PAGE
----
Review: Mary Poppins Returns

Mary Poppins Returns.

Here is a major preface for my review here. Surprisingly, I’ve never seen the original Mary Poppins (gasp) so this review is based on my experience with this movie alone. I have a general idea of the music, tone, and story of the original, but that’s pretty much it. So, if you disagree with my thoughts here, this may be the reason why.

The gist.

When they were children, brother and sister Michael (Ben Whishaw) and Jane (Emily Mortimer) were visited by a magical nanny named Mary Poppins (Emily Blunt). Now, as they’re adults, the nanny returns in their time of need. This time, it’s to help Michael’s three children (Pixie Davies, Nathanael Saleh, and Joel Dawson) as they try to cope with the loss of their mother and the potential loss of their home due to a greedy banker (Colin Firth). A local lamp-lighter named Jack (Lin-Manuel Miranda) helps them in their adventure.

What works?

Visually, this is a very interesting movie. They blend animation styles in a way that is very reminiscent of older films. They’ll jump into a cartoon or do a choreographed number underwater, for example. It’s all very outlandish but it looks incredible. It’s colorful and vibrant and intriguing to look at.

The dance choreography will also keep you enthralled, especially some of the larger numbers. One, featuring a massive group of lamp-lighters spearheaded by Lin-Manuel Miranda’s character, is extraordinary, as they speed around bicycles and do tricks. Not to cut to the negatives here, but I just wish the actual songs to complement this choreography were a little more solid.

Everyone is also talking about Emily Blunt. She does a fine job but there’s not really much to the Mary Poppins character, from what I can gather. She’s this ethereal force that sweeps in to solve their problems, but she doesn’t really have her own motivation or arc or growth. She moves the plot forward and luckily Blunt has that certain je ne sais quoi that makes her feel like this otherwordly figure.

What didn’t work?

Now, again… I’m coming at this movie from a very different place. I may not know what moments were homages to the original. I may be missing pieces of info that would help me appreciate this film.

To me, I found the movie fairly boring, and that’s a shame. It looks beautiful but it’s paced like a turtle. There are many songs throughout the movie but 75% of them are slow and halt the movie completely. I wouldn’t mind if they were powerful ballads but instead, they’re unmemorable. They serve very little purpose, are not entertaining to watch, and will have you checking the time. Now, maybe the original film had a similar problem, but that doesn’t excuse it today.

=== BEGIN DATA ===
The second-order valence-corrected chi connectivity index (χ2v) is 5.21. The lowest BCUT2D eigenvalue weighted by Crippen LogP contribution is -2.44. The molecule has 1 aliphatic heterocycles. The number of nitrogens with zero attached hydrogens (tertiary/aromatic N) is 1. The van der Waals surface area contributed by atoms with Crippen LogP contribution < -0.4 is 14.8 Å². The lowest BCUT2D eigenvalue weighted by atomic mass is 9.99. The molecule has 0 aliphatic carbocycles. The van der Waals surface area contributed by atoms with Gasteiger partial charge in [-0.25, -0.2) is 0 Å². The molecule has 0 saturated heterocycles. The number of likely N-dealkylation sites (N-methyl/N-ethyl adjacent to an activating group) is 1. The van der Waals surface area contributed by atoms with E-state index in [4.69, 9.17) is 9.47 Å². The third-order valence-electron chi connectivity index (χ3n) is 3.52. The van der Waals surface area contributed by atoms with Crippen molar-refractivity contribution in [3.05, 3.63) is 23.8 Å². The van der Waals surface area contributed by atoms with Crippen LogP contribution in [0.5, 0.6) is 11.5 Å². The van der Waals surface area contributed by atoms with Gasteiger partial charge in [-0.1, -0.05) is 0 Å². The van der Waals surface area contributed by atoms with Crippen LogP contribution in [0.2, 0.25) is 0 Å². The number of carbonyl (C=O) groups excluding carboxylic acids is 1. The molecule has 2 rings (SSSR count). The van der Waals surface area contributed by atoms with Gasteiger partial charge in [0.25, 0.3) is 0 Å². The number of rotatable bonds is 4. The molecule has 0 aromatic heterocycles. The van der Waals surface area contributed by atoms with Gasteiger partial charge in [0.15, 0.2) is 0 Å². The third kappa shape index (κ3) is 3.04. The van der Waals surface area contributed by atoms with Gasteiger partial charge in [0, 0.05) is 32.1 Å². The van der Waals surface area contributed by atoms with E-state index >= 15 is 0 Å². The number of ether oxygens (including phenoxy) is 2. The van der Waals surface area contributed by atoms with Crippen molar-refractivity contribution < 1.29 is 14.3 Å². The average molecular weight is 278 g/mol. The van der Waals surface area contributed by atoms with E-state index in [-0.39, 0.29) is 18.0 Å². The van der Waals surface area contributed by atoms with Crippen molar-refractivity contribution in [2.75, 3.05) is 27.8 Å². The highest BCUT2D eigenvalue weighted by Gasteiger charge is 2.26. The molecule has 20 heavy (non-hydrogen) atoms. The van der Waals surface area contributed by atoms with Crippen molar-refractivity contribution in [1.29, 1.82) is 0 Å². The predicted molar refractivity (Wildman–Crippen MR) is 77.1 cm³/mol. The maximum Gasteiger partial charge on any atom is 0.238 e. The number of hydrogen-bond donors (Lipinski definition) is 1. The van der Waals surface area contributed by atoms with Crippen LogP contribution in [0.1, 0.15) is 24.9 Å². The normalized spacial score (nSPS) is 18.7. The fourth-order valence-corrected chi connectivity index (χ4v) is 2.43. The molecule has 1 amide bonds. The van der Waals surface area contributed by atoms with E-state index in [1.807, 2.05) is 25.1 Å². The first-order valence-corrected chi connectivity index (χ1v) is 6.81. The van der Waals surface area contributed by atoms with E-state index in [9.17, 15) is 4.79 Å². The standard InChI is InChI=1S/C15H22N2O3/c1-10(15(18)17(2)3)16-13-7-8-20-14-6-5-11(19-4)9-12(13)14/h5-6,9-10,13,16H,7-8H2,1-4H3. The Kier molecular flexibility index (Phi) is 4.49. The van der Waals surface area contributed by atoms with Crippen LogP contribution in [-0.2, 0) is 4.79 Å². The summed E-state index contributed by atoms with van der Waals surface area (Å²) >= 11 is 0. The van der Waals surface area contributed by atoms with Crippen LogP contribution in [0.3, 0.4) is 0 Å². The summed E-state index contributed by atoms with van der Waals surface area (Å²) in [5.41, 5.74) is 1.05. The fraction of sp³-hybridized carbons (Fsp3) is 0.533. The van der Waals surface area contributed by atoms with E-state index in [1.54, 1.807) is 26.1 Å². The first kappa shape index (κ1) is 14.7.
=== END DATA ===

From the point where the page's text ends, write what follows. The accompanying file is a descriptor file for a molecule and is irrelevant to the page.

I also didn’t find much of the movie to be emotionally impactful either. It centers on Michael (Whishaw) and his connection to his children, but there was never an emotional payoff. The few scenes that tried to elicit emotion felt a little underwhelming.

So, when the movie lacks emotional impact, doesn’t feature any memorable music, and seems boring for most of its runtime, it’s not a great sign. Maybe if I did have knowledge of the original, it might change things slightly, but most of these problems would likely still exist.

Overall…

I feel like I’m going to get some hate for this. This movie feels like it’s a classic film, sure, but those methods of making movies in the 60s don’t still work today. The animation and effects are incredible and Emily Blunt serves as a perfectly supernatural Mary Poppins, but unfortunately the music misses the mark completely and the pacing of the movie slows to a snail’s pace. Fans of the original might find more to appreciate here, but I question if this movie needed to be made because it doesn’t seem to add anything new or do anything better than what I’ve heard about the original.

Advertisements

About adamryen

Entertainment. Gaming. Dreaming.
This entry was posted in Movies and tagged , , , , , , , , , , , , . Bookmark the permalink.

Leave a Reply

Fill in your details below or click an icon to log in:

WordPress.com Logo

You are commenting using your WordPress.com account. Log Out /  Change )

Google+ photo

You are commenting using your Google+ account. Log Out /  Change )

Twitter picture

You are commenting using your Twitter account. Log Out /  Change )

Facebook photo

You are commenting using your Facebook account. Log Out /  Change )

Connecting to %s